From The Moment:

The bats hang under the bridge like bunches of grapes.
Hard not to shudder, as when one sees rats crawling over
each other or a snake slithering across a river. But now
in the gloaming they come alive, flit back and forth between
their roost and the river to drink and to feed on
insects. The water ripples where one has grabbed a bug
just above the surface or taken a sip on the wing. They
must be Daubenton’s, says S., they like water. The bats’
calls start as questions thrown into the void: pulses that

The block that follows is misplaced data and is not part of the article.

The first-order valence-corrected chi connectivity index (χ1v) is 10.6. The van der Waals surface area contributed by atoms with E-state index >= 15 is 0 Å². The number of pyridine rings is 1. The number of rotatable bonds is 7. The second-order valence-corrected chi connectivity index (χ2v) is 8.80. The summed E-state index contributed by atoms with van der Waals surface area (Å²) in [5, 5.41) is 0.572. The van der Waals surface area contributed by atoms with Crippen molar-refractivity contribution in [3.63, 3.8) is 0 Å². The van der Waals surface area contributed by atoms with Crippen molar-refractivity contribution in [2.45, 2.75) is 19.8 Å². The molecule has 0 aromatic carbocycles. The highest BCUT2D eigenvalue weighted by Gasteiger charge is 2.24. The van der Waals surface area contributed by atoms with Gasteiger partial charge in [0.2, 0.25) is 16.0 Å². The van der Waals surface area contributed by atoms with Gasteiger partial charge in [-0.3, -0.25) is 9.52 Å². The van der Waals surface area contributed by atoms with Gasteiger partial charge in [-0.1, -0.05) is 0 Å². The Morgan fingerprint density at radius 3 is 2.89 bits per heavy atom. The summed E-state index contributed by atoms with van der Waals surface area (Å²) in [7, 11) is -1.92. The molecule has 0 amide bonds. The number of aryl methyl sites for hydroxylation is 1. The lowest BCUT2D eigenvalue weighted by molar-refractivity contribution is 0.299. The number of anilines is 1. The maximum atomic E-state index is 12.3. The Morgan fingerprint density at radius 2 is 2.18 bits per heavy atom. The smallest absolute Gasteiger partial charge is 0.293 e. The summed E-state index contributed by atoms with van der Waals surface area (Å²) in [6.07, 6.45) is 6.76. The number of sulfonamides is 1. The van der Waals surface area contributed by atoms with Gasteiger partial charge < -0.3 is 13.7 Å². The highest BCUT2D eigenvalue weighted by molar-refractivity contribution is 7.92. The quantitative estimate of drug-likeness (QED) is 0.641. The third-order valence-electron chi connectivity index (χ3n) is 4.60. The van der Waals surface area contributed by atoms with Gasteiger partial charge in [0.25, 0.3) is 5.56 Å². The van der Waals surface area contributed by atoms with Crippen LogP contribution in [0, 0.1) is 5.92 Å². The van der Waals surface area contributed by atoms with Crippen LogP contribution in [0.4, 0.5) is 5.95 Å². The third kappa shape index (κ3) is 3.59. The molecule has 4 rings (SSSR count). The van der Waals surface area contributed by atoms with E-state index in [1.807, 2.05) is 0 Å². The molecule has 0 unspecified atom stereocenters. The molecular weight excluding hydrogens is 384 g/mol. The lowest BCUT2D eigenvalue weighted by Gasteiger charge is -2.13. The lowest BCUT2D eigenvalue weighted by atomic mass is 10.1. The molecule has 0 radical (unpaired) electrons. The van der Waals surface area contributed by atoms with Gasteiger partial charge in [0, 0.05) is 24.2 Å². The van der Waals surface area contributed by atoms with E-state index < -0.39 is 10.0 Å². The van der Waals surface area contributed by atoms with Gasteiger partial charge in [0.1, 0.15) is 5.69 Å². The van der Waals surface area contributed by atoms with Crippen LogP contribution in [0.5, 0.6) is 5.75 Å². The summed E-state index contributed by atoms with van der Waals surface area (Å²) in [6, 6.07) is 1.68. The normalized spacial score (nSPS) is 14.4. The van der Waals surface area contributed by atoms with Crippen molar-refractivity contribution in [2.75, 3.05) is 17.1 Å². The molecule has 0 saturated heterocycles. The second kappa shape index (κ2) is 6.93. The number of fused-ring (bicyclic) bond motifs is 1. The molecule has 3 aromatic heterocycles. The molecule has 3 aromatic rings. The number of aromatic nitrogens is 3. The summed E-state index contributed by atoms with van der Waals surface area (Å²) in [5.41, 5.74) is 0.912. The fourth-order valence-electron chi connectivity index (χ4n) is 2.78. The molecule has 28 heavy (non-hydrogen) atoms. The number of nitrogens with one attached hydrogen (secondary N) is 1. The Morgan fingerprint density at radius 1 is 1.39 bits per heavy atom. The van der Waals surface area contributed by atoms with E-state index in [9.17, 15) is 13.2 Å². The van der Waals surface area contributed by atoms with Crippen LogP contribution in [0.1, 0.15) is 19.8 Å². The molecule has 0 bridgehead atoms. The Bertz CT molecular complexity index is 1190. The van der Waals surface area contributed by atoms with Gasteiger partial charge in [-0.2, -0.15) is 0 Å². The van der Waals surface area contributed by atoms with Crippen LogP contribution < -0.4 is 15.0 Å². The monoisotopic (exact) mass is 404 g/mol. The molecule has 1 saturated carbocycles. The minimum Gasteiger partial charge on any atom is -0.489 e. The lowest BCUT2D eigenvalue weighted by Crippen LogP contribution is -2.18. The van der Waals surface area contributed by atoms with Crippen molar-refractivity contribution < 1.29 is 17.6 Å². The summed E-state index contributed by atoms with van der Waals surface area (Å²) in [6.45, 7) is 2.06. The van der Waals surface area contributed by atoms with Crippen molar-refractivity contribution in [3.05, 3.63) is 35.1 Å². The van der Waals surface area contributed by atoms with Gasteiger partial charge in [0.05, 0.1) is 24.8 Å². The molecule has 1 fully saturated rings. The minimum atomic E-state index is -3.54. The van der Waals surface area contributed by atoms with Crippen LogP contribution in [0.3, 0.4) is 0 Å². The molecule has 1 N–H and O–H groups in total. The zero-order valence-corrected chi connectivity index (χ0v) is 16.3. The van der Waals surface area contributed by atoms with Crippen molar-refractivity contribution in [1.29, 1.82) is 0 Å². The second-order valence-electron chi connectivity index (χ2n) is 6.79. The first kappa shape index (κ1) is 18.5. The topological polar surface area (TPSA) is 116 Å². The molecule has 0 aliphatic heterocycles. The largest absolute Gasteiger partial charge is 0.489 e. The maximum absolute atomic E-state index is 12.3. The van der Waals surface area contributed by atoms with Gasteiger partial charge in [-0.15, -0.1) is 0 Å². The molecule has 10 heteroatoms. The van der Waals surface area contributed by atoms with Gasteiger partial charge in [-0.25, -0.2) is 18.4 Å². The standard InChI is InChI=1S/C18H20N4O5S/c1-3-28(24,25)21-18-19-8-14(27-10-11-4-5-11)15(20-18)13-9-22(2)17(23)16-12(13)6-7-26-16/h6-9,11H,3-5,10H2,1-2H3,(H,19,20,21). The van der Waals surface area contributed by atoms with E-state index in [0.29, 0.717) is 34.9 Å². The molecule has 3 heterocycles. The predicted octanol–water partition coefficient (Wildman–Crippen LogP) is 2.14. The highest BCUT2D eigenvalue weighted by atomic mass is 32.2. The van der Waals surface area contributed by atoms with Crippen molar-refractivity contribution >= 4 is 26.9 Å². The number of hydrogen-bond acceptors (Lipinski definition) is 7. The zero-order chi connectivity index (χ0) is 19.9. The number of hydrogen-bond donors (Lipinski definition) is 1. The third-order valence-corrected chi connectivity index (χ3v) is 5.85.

bounce off walls, off water and trees, and back into the
creatures’ nervous systems, which in turn recreate the
world around them so intimately they can catch tiny
insects invisible to us as we watch from the bank. What
to us is a confusion of flapping wings is to the bats a
high-precision hunt. Almost blind, they’re nevertheless
at home in their environment in ways we can only piece
together from outside.

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